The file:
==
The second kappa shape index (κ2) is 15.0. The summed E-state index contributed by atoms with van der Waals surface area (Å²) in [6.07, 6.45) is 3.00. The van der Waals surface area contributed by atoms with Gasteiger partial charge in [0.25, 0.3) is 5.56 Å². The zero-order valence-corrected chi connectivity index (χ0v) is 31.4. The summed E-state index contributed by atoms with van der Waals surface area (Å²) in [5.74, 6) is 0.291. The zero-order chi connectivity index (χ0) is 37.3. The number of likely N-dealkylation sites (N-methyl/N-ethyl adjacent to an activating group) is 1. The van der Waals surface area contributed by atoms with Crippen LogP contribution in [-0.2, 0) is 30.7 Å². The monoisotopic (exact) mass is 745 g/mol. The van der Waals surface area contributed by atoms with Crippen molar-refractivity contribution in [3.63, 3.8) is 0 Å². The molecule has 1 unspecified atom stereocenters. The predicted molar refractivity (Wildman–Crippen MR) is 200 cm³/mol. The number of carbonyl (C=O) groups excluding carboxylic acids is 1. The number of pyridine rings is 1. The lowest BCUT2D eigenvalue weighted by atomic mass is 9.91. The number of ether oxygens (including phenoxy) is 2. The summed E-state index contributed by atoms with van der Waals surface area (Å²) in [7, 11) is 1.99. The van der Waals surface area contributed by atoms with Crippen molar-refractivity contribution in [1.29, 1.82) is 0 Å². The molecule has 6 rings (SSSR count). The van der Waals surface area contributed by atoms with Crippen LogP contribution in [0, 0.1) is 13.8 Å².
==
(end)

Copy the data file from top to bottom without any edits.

The second kappa shape index (κ2) is 15.0. The summed E-state index contributed by atoms with van der Waals surface area (Å²) in [6.07, 6.45) is 3.00. The van der Waals surface area contributed by atoms with Gasteiger partial charge in [0.25, 0.3) is 5.56 Å². The zero-order valence-corrected chi connectivity index (χ0v) is 31.4. The summed E-state index contributed by atoms with van der Waals surface area (Å²) in [5.74, 6) is 0.291. The zero-order chi connectivity index (χ0) is 37.3. The number of likely N-dealkylation sites (N-methyl/N-ethyl adjacent to an activating group) is 1. The van der Waals surface area contributed by atoms with Crippen LogP contribution in [-0.2, 0) is 30.7 Å². The monoisotopic (exact) mass is 745 g/mol. The van der Waals surface area contributed by atoms with Crippen molar-refractivity contribution in [3.63, 3.8) is 0 Å². The molecule has 1 unspecified atom stereocenters. The predicted molar refractivity (Wildman–Crippen MR) is 200 cm³/mol. The number of carbonyl (C=O) groups excluding carboxylic acids is 1. The number of pyridine rings is 1. The lowest BCUT2D eigenvalue weighted by atomic mass is 9.91. The number of ether oxygens (including phenoxy) is 2. The summed E-state index contributed by atoms with van der Waals surface area (Å²) in [7, 11) is 1.99. The van der Waals surface area contributed by atoms with Crippen molar-refractivity contribution in [1.29, 1.82) is 0 Å². The molecule has 6 rings (SSSR count). The van der Waals surface area contributed by atoms with Crippen LogP contribution in [0, 0.1) is 13.8 Å².